It was time for the other shoe to drop, for the dark side to appear. Darkness was the theme of the week.
This particular week started on Halloween with oral surgery and appropriate gore. Then came All Saints’ Day with words like necrology (“list of the dead” in case, like me, this isn’t in your vocabulary.) The stock market has been bouncing around like a ping pong ball in a garbage can. The price of oil is twice what was considered astronomical a few months ago.
The cosmic switch for November was flipped to “On”. The trees are bare and it’s cold and gray and frosty. The clocks have been turned back and the earth is hurtling towards the next solstice marking the shortest day. Afternoon walks have to be moved up or darkness falls with no subtlety. Thwop. It’s dark and reports of bear sightings in the vicinity immediately flash before me. Oh dear. Oh me, and oh my.
The retirement comments are moving from congratulatory into the realm of interesting and revealing. As with so many of life’s decisions, the comments of friends and acquaintances are likely to reflect their own position. A friend who is only a few years younger stated that he didn’t want to retire early since he didn’t want to waste his education. Interesting. I see it as, arguably, the loss of a particular job and way of living each day, but not as brain death. When I cease doing a job, am I still me? Am I more me, perhaps, when I choose my own lines to color within? I hope so. It is true that blank pages are daunting for most of us and we flee.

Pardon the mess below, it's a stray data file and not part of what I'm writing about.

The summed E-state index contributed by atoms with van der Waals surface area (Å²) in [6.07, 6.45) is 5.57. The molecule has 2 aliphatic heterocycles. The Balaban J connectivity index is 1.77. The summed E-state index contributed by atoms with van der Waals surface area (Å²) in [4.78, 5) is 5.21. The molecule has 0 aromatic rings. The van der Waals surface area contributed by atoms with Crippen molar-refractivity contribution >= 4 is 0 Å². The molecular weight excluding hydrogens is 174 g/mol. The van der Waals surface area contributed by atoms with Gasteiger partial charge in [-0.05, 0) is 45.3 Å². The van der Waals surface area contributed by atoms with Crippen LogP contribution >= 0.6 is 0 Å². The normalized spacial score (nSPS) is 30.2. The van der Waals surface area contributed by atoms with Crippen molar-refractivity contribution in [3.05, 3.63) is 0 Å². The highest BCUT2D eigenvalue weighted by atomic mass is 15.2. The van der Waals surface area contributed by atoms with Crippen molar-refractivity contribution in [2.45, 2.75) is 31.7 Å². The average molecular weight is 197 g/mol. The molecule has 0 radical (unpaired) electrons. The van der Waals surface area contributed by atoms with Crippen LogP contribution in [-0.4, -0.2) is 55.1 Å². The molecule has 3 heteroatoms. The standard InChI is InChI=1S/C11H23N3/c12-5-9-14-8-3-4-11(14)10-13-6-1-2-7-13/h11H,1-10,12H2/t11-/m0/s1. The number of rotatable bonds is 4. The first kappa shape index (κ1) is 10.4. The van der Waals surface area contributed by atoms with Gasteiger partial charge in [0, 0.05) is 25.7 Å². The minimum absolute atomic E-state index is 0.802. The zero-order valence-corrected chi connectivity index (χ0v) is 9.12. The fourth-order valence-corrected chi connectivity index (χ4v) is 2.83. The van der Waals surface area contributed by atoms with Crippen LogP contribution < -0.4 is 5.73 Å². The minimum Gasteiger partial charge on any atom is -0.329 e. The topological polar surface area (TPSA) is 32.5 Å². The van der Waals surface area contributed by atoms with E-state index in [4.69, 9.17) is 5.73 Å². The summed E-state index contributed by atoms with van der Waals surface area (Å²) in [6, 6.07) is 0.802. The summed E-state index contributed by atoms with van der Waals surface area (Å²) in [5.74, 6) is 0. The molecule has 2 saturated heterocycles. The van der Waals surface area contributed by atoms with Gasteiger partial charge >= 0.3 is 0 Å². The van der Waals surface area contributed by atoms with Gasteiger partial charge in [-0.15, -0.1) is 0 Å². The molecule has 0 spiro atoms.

There are many comments from experienced retirees warning of slippery slopes of all kinds with descriptions of experiences that are all downhill from somewhere. Working on financial matters, I was asked by two (2) professionals to predict my death. That one stops you in your tracks. I know that they meant that in order to make certain decisions, we needed to look at my personal demographics to get an idea of my life span, but they didn’t say that. As the waves of Baby Boomers hit this stage, no doubt a more politically correct (or at least kinder) way of asking this will be found. My reaction was to laugh. You know the alternative.
After a day of errands, I was deep in these thoughts as I drove up the dirt road and turned into the driveway. There in the thin, gray November twilight was a flock of wild turkeys convening and conferring in front of the garage. They reminded me that it’s also a time of Thanksgiving and gratitude. After this week, I am thankful that they weren’t buzzards.